Market institutions, Radford concluded, were universal and spontaneous, “a response to immediate needs” rather than an attempt to imitate civilian life. One of the spontaneous developments was the emergence of a currency: the cigarette, which was portable and reasonably homogenous. Not entirely so, though: cigarettes could be “sweated” by rolling them back and forth between the fingers to shake a little tobacco out. Gresham’s Law – “bad money drives out good” – asserted itself, as the plumper cigarettes were reserved for smoking, while those that circulated as money grew thinner. When Red Cross supplies were interrupted, deflation set in, as a cigarette bought ever more goods.

The law of one price also tended to hold: arbitrage meant prices rarely varied much within a permanent camp. The chaos of transit camps, however, created profit opportunities. “Stories circulated of a padre who started off round the camp with a tin of cheese and five cigarettes and returned to his bed with a complete parcel in addition to his original cheese and cigarettes; the market was not yet perfect.”

Relative prices moved in response to broader developments – such as an influx of new, hungry POWs – and from day to day. With bread rations handed out on Monday, on Sunday evening “bread now” traded at a premium to “bread Monday”. And yes, there was a futures market.

All this mattered greatly. “The small scale of the transactions and the simple expression of comfort and wants in terms of cigarettes and jam, razor blades and writing paper, make the urgency of those needs difficult to appreciate, even by an ex-prisoner of some three months’ standing,” wrote Radford. His article was written in summer 1945, looking back at March and April, where market prices twitched wildly amid rumour and scarcity. On April 12, the camp was liberated, and, says Radford, “every want could be satisfied without effort.” It is quite a parting thought.

Also published at ft.com.

Time to bring in the crash investigators

The NTSB is capable of providing a clear and authoritative narrative, explanations and conclusions about the crisis

After a financial train wreck, it’s time to begin to learn lessons from the disaster and prevent its recurrence.

This is not an easy problem: Andrew Lo, a professor of finance at MIT, recently compared the financial crisis to Kurosawa’s Rashomon, a film in which each character has a different story about an alleged rape and murder. We have no agreed narrative about what has happened in the crisis, which makes it hard to figure out how to prevent it happening next time. The details are picked over in the press, by think-tanks, by commissions and, of course, by ideologues of all stripes.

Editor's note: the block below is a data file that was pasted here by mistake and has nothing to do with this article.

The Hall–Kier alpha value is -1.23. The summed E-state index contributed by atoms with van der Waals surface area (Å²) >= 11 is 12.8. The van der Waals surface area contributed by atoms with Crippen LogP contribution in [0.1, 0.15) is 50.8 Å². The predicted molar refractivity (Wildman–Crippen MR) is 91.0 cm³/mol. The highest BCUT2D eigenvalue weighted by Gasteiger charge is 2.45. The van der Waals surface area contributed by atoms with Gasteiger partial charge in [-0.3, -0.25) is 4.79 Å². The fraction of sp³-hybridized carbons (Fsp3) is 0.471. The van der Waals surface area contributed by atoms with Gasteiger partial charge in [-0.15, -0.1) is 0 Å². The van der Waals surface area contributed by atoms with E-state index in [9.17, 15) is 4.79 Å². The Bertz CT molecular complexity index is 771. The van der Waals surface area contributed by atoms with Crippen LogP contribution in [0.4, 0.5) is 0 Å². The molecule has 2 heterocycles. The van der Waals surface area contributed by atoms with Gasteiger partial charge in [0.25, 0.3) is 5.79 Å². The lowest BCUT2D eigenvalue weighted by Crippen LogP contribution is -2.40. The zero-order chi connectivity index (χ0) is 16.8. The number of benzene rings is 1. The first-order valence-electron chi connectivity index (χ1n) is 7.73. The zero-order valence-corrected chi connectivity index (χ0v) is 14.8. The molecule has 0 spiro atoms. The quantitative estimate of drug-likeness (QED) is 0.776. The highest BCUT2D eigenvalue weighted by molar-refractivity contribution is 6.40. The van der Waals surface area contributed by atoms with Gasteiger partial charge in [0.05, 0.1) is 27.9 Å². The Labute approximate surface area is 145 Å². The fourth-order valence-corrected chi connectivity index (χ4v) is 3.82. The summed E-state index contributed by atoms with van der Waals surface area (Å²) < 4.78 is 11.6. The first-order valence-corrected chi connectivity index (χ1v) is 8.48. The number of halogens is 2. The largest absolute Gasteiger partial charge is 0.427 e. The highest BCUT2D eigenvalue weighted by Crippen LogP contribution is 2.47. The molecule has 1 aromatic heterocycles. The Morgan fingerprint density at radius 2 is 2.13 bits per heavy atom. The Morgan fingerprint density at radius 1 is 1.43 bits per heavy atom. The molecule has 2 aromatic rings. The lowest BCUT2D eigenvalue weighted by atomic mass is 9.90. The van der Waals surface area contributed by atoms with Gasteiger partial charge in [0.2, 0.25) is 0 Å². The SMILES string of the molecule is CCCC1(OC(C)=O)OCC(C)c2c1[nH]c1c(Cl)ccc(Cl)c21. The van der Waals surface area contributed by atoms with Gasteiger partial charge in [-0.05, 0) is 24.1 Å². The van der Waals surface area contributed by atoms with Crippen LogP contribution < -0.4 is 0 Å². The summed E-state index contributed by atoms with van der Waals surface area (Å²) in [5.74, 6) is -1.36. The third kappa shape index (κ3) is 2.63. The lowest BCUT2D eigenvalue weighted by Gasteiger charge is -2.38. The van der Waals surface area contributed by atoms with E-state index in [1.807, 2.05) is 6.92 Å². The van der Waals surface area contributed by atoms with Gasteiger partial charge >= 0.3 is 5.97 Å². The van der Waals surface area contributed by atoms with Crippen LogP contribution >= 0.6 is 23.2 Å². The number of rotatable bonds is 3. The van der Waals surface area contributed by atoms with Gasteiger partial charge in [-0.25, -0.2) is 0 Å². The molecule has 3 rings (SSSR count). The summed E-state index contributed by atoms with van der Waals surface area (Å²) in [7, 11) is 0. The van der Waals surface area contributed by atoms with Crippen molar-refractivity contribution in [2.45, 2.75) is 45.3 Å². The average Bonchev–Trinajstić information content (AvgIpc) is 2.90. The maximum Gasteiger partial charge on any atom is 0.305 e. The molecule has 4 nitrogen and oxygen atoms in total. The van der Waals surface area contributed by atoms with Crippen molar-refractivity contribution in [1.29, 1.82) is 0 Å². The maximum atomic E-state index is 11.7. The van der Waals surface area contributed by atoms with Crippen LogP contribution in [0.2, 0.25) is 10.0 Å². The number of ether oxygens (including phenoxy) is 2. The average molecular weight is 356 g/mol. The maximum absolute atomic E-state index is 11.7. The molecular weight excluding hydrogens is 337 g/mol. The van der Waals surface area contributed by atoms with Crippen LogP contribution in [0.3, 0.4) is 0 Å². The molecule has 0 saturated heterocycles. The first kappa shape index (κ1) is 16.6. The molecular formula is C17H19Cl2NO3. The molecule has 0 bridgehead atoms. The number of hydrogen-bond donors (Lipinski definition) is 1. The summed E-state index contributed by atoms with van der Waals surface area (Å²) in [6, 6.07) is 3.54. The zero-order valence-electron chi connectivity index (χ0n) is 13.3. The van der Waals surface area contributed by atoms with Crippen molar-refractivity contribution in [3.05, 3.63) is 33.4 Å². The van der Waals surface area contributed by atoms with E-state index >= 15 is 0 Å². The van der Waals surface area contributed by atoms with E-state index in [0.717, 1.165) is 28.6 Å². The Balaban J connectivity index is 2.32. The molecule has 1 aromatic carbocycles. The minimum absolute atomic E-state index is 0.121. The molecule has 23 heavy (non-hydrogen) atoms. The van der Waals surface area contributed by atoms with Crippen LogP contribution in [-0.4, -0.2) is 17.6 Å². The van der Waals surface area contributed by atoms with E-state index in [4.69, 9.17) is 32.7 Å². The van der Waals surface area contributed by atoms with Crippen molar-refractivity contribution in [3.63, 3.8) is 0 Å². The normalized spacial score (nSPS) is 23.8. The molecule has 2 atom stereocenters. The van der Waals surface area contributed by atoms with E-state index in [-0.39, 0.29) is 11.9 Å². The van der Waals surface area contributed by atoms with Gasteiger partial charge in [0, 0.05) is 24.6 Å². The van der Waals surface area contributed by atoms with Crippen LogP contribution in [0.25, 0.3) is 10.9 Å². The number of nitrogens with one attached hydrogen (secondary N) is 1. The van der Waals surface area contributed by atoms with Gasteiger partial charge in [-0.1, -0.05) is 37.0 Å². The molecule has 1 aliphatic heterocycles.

Professor Lo, along with Jian Helen Yang and Eric Fielding, has proposed an alternative approach to the whole affair in the Journal of Investment Management. Lo, Yang and Fielding argue that there is an organisation that specialises in establishing a clear narrative, ruling out alternative explanations, and drawing conclusions which have real authority and influence. It’s not the Securities and Exchange Commission, the Financial Services Authority, or the G20’s Financial Stability Board. It’s the National Transportation Safety Board, the NTSB.

For more than 70 years, the NTSB – or its predecessor, the Civil Aeronautics Board – has investigated plane crashes, bridge collapses and other transport-related accidents in the US. Why do Lo, Yang and Fielding (who is an NTSB official) believe it is worth emulating?

Two attractive attributes stand out. The first seems paradoxical: the NTSB is not a regulator and has no regulatory authority. “At first I thought this undermined its effectiveness,” Lo told me. “But now I see it makes it more effective. If you are a regulator, how can you criticise your own regulations, for instance?” Quite so: in a crisis where much of the debate centres on whether regulations were too lax or perverse, and whether regulatory authorities such as the Federal Reserve and the Bank of England were asleep at the wheel, a non-regulatory investigator has something going for it.

The second admirable feature of the NTSB is its approach to investigations. First, it holds open hearings to establish a set of objective facts. As each party tries to exonerate itself with evidence about what happened, the facts tend to mount up. This initial focus on facts, says Lo, is an important discipline. Then the NTSB goes into a huddle and tries to settle on a consistent, fact-based narrative; its accounts are rarely challenged.

This all sounds very impressive. Will we get a Capital Markets Safety Board? In the US, perhaps we will: the Dodd-Frank Act established an Office of Financial Research, which has a mandate to gather data and produce or enable better analysis of the financial system. It may develop into something like the NTSB.